Tag Archives: early recovery

A little ditty on the “Big Book”, Alcoholics Anonymous (More on Alcoholism).

A little ditty on the “Big Book”, Alcoholics Anonymous (More on Alcoholism). This chapter starts out by saying; “Most of us have been unwilling to admit we were real alcoholics. No person likes to think he is bodily and mentally different from his fellow.” So who among is in a rush to say we are different than everyone else? Especially when it comes to drinking and especially if we have built our life around it. What step is in this chapter? The first page of this chapter describes the first step of the 12 step program. “We learned that we…

A little ditty on the “Big Book”, Alcoholics Anonymous (There is a Solution).

A little ditty on the “Big Book”, Alcoholics Anonymous (There is a Solution). Chapter 2 starts out: “We, of ALCOHOLICS ANONYMOUS, know thousands of men and women who were once just as hopeless as Bill (from chapter 1). Nearly all have recovered. They have solved the drink problem”. This chapter is an overview of the program that Bill was given by his friend who visited him and sat at his kitchen table, sober! This was shocking to Bill, as his friend was just as bad a drunk as he was. Who are the members of AA? What type of people…

A little ditty on the “Big Book” of Alcoholics Anonymous (Bills Story).

A little ditty on the “Big Book”, Alcoholics Anonymous (Bills Story). Why is Bill’s story the first chapter? Yes, Bills’ story is the first chapter following the doctors opinion. So it would seem that the doctor’s opinion is pretty important, then followed by Bills story, which is called Chapter 1. I cannot make any absolute confirmation to why Bills story was the first chapter, except to say that Bill was in fact the main author of the book, with much input from the original approximately one hundred members. Also Bills story is very much about identification for the reader. This…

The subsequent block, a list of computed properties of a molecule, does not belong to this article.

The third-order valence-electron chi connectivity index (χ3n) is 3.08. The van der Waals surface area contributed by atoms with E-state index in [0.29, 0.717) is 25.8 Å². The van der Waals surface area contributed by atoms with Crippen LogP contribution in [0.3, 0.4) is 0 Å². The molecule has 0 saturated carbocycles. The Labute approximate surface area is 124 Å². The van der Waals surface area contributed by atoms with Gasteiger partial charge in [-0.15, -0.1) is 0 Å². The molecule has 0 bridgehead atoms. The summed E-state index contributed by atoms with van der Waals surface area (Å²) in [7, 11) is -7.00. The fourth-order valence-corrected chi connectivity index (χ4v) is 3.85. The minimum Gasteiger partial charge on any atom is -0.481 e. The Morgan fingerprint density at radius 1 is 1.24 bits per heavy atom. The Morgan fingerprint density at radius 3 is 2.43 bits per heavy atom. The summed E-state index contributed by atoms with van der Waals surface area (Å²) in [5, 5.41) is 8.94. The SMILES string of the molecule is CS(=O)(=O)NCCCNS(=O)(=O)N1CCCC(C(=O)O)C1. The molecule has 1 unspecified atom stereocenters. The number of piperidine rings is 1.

A little ditty on the “Big Book”, Alcoholics Anonymous (The doctors opinion).

A little ditty on the “Big Book”, Alcoholics Anonymous (The doctors opinion). Who was the doctor that wrote this? William D. Silkworth, M.D. was Director of the Charles B. Towns Hospital for Drug and Alcohol Addictions in New York City, where he had treated, one of the founding members of AA, Bill W. several times before and was asked to write a letter on their behalf. Because of what he had seen in Bill and the few men that soon followed, the doctor was very happy to write a positive recommendation to put in their book. Why was this doctor’s…

A little ditty on the “Big Book” , Alcoholics Anonymous. (Where did it come from?)

A little ditty on the “Big Book”, Alcoholics Anonymous. (Where did it come from?) When and how did Alcoholics Anonymous come about? Alcoholics Anonymous was founded on June 10, 1935. This was the date of the second member, Dr Bob S’ last drink. His sobriety began a short time after a meeting with Bill W., the first founding member of AA, who at that time had six months without a drink. Bill was on a business trip that ended poorly. While pacing the hotel lobby Bill was tempted by the thought of going into the bar and maybe make new…

Step Twelve: Having had a spiritual awakening as the result of these steps, we tried to carry this message to alcoholics, and to practice these principles in all our affairs.